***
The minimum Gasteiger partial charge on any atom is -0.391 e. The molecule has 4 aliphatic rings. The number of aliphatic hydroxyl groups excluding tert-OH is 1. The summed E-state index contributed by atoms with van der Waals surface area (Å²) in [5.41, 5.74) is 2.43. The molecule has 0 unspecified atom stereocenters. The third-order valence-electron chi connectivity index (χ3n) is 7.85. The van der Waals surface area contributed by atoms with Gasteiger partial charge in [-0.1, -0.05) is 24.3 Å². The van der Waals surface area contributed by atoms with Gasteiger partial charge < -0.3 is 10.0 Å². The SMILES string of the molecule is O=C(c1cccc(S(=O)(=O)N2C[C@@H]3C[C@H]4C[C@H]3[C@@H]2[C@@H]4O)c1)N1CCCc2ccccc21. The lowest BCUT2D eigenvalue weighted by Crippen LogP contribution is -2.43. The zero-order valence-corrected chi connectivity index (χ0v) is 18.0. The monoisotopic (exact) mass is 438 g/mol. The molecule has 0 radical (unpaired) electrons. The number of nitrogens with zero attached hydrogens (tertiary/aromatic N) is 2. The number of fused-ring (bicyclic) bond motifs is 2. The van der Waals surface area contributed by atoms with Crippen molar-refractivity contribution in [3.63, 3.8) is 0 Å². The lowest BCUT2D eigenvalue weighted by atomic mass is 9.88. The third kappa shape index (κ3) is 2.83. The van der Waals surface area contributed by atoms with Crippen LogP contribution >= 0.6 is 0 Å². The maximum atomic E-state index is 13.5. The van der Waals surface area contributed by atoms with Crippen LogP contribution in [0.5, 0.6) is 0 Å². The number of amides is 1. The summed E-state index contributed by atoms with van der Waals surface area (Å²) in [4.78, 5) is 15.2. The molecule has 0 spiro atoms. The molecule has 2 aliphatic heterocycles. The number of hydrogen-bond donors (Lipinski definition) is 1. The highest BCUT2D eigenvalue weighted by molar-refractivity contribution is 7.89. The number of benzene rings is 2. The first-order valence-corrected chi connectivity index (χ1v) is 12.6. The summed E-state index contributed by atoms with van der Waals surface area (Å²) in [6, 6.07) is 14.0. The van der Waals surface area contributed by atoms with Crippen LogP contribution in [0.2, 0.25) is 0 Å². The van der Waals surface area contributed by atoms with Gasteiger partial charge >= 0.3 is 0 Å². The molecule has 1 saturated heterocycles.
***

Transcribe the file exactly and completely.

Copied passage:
The minimum Gasteiger partial charge on any atom is -0.391 e. The molecule has 4 aliphatic rings. The number of aliphatic hydroxyl groups excluding tert-OH is 1. The summed E-state index contributed by atoms with van der Waals surface area (Å²) in [5.41, 5.74) is 2.43. The molecule has 0 unspecified atom stereocenters. The third-order valence-electron chi connectivity index (χ3n) is 7.85. The van der Waals surface area contributed by atoms with Gasteiger partial charge in [-0.1, -0.05) is 24.3 Å². The van der Waals surface area contributed by atoms with Gasteiger partial charge < -0.3 is 10.0 Å². The SMILES string of the molecule is O=C(c1cccc(S(=O)(=O)N2C[C@@H]3C[C@H]4C[C@H]3[C@@H]2[C@@H]4O)c1)N1CCCc2ccccc21. The lowest BCUT2D eigenvalue weighted by Crippen LogP contribution is -2.43. The zero-order valence-corrected chi connectivity index (χ0v) is 18.0. The monoisotopic (exact) mass is 438 g/mol. The molecule has 0 radical (unpaired) electrons. The number of nitrogens with zero attached hydrogens (tertiary/aromatic N) is 2. The number of fused-ring (bicyclic) bond motifs is 2. The van der Waals surface area contributed by atoms with Crippen molar-refractivity contribution in [3.63, 3.8) is 0 Å². The lowest BCUT2D eigenvalue weighted by atomic mass is 9.88. The third kappa shape index (κ3) is 2.83. The van der Waals surface area contributed by atoms with Crippen LogP contribution >= 0.6 is 0 Å². The maximum atomic E-state index is 13.5. The van der Waals surface area contributed by atoms with Crippen LogP contribution in [0.5, 0.6) is 0 Å². The number of amides is 1. The summed E-state index contributed by atoms with van der Waals surface area (Å²) in [4.78, 5) is 15.2. The molecule has 0 spiro atoms. The molecule has 2 aliphatic heterocycles. The number of hydrogen-bond donors (Lipinski definition) is 1. The highest BCUT2D eigenvalue weighted by molar-refractivity contribution is 7.89. The number of benzene rings is 2. The first-order valence-corrected chi connectivity index (χ1v) is 12.6. The summed E-state index contributed by atoms with van der Waals surface area (Å²) in [6, 6.07) is 14.0. The van der Waals surface area contributed by atoms with Crippen LogP contribution in [0.2, 0.25) is 0 Å². The van der Waals surface area contributed by atoms with Gasteiger partial charge >= 0.3 is 0 Å². The molecule has 1 saturated heterocycles.